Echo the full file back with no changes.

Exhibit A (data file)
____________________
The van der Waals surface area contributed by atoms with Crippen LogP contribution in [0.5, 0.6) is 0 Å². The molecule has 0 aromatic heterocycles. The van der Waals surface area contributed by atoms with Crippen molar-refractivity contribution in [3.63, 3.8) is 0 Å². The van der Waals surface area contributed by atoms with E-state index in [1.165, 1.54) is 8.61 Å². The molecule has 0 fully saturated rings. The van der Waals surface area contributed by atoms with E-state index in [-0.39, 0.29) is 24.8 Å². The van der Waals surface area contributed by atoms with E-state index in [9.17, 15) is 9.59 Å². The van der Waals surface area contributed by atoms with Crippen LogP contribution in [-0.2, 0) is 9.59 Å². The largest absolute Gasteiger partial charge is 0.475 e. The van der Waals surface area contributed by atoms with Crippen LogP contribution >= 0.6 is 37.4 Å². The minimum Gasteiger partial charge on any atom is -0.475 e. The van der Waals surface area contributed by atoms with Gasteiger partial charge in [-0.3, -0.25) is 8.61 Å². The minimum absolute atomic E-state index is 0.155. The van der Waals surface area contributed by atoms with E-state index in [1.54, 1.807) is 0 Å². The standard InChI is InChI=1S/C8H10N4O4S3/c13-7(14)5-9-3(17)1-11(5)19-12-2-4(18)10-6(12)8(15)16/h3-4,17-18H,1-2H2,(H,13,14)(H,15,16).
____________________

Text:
The van der Waals surface area contributed by atoms with Crippen LogP contribution in [0.5, 0.6) is 0 Å². The molecule has 0 aromatic heterocycles. The van der Waals surface area contributed by atoms with Crippen molar-refractivity contribution in [3.63, 3.8) is 0 Å². The van der Waals surface area contributed by atoms with E-state index in [1.165, 1.54) is 8.61 Å². The molecule has 0 fully saturated rings. The van der Waals surface area contributed by atoms with E-state index in [-0.39, 0.29) is 24.8 Å². The van der Waals surface area contributed by atoms with E-state index in [9.17, 15) is 9.59 Å². The van der Waals surface area contributed by atoms with Crippen LogP contribution in [-0.2, 0) is 9.59 Å². The largest absolute Gasteiger partial charge is 0.475 e. The van der Waals surface area contributed by atoms with Crippen LogP contribution >= 0.6 is 37.4 Å². The minimum Gasteiger partial charge on any atom is -0.475 e. The van der Waals surface area contributed by atoms with Gasteiger partial charge in [-0.3, -0.25) is 8.61 Å². The minimum absolute atomic E-state index is 0.155. The van der Waals surface area contributed by atoms with E-state index in [1.54, 1.807) is 0 Å². The standard InChI is InChI=1S/C8H10N4O4S3/c13-7(14)5-9-3(17)1-11(5)19-12-2-4(18)10-6(12)8(15)16/h3-4,17-18H,1-2H2,(H,13,14)(H,15,16).